[Marxism] Paul Le Blanc on the SWP crisis

Nick Fredman nick.fredman at optusnet.com.au
Mon Feb 4 15:31:58 MST 2013

On 5/02/13 12:45 AM, "Anthony Hartin" <anthony.hartin at desy.de> wrote:

> I wasnt very happy with the people who expelled us in 1995, but its
> silly to hold life-long grudges. They (life-long grudges) should be
> reserved for the ruling class (and maybe certain football teams) only.
> The main problem is that everything gets overheated. Blame it on
> Zinoviev, or blame it on human nature, I dont know how you make people
> stay calm.

It's pertinent that in recent informal discussions in Australia there's been
a lot more acrimony between Socialist Alliance members coming from the DSP
and RSP members than between the former and Socialist Alternative members.
Although there are starting to be outbreaks of civility between the the two
former factions of the DSP.

A few years ago on the Greeen Left discussion list Chris Slee relayed an old
split and its resolution which in the fact that the split and some of the
hilariously abusive language used was forgotten a few years later is also
encouraging. It'd be better to avoid the abuse and hyper-factionalised
exaggeration of differences in the first place of course. It's worth noting
that this re-unification pre-dated that of the associated factions of the
FI, which Barry Sheppard details in the second volume of his memoir.

Chris wrote:

> In 1972 there was a split in the Socialist Workers League (the name of
> the DSP at that time). It was linked to divisions in the Fourth
> International, of which the SWL was a sympathising organisation.
> One of the most contentious issues of the debate in the FI was the
> question of guerrilla warfare in Latin America. This should not have
> caused a split in Australia, but it did. To a large extent this was
> due to the FI's concept of international democratic centralism, which
> led people to feel they should take a position on tactical questions
> facing revolutionaries in other countries.
> In the aftermath of the split, relations between the SWL and CL were
> very acrimonious. As an example, I will quote from an article in the
> second edition of the Militant, the Communist League's newspaper. The
> Militant article is responding to criticisms made in Direct Action,
> the newspaper of the Socialist Workers League and the Socialist Youth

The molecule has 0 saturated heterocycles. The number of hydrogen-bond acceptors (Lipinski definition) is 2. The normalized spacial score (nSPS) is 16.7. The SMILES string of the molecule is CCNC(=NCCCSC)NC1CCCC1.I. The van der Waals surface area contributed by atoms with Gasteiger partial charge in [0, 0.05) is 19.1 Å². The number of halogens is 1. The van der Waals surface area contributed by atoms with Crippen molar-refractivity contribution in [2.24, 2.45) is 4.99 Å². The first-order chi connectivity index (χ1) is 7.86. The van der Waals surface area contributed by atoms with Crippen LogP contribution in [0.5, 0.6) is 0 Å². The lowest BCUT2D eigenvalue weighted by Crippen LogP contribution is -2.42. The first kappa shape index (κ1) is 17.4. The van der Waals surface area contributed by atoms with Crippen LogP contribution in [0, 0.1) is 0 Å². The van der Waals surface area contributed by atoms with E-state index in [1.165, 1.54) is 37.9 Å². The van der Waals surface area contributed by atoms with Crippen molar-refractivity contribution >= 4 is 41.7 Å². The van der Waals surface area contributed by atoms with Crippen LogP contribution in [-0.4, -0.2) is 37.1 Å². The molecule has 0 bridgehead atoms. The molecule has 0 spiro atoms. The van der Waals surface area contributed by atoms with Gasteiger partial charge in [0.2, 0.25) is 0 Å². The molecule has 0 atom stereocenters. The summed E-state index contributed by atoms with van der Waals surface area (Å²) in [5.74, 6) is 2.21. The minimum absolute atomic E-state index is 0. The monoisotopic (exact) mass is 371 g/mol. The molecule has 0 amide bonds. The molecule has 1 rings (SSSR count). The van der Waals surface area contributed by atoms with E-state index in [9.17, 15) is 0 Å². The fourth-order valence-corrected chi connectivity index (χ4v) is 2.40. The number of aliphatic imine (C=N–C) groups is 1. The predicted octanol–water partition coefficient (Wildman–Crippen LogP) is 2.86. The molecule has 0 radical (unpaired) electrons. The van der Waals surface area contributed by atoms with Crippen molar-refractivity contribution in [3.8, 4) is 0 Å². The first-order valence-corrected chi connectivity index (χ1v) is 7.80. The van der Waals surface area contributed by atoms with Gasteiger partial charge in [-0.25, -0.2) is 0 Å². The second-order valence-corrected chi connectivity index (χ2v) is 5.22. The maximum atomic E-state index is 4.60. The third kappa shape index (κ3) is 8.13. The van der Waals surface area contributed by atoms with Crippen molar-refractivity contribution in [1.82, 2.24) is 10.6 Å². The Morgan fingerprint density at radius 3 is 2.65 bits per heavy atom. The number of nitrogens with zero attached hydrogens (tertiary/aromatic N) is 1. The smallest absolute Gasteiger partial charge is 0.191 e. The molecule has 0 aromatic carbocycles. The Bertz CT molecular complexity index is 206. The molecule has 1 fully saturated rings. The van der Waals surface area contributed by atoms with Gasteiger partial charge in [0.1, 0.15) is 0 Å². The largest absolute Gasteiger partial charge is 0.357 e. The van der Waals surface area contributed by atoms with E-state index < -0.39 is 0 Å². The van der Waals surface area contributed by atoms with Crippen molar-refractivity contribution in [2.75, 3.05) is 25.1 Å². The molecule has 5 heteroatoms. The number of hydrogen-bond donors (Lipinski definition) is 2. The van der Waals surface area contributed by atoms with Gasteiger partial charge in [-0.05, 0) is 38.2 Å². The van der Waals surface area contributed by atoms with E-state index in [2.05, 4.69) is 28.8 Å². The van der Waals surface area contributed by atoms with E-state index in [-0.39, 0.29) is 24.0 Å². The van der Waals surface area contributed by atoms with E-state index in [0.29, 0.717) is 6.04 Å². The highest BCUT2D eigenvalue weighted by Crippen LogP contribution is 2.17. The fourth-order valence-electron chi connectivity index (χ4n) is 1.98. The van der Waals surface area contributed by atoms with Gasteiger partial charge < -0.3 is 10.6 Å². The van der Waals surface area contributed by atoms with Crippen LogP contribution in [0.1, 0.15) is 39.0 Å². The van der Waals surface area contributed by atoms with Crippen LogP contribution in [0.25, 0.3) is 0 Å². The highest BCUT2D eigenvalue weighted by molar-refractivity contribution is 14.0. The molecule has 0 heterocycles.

> Alliance, of the Palestinian commando attack on Israeli athletes at
> the 1972 Olympic Games in Munich. The Militant article says:
> "Direct Action, the Woman's Weekly of the Left, and mouthpiece of the
> centrist Socialist Youth Alliance, has done a characteristic "job" on
> the Palestinians with a black-bordered statement from something
> calling itself the 'Political Committee of the Socialist Workers (sic)
> League' - see DA 26. While of course allowing that the means to
> achieve "self-determination" is "entirely up to the oppressed people
> themselves", SYA would be "failing in its duty" if it "remained silent
> on this occasion". Then follows four columns of typical SYA "critical
> support" - 1% support and 99% criticism - the sort of unadulterated
> filth that offers comfort to the capitalists and their Zionist
> lackeys, that undermines and demoralises the struggle of the
> Palestinians, and leaves the Australian working class thoroughly
> confused and likely to remain as backward as ever. After this further
> evidence of SYA's continuing rightward momentum, following its attack
> on the IRA in DA 23, and its statement that the ALP can be reformed in
> DA 25, the Vietnamese can only be relieved that in the early
> "terroristic" period of their struggle, they did not have to tolerate
> the holier-than-thou carpings of bloated student parasites.
> Otherwise, we have no doubt that SYA would have advised them to put
> away the "conspiratorial and elitist" gun and get involved in mass
> action that the masses understand - like gay liberation demonstrations
> and high school strikes over long hair."
> Eventually most people on both sides of the split saw the need to
> re-unite. By 1977 relations beteen the CL and the SWL (by then called
> Socialist Workers Party) had improved sufficiently for the fusion
> process to begin. It was completed at the fusion conference in
> January 1978.
> This experience shows that it is sometimes possible to overcome even a
> very bitter split.
> For the sake of completeness I should mention that the fusion was not
> without problems. A minority of the CL (I think it was about a third
> of the members) voted against the fusion. Some of these people were
> later expelled from the SWP on various grounds, and all or most of the
> rest of them had left within a couple of years.
> Nevertheless the fusion was an important step forward for the left in
> Australia.
> Chris

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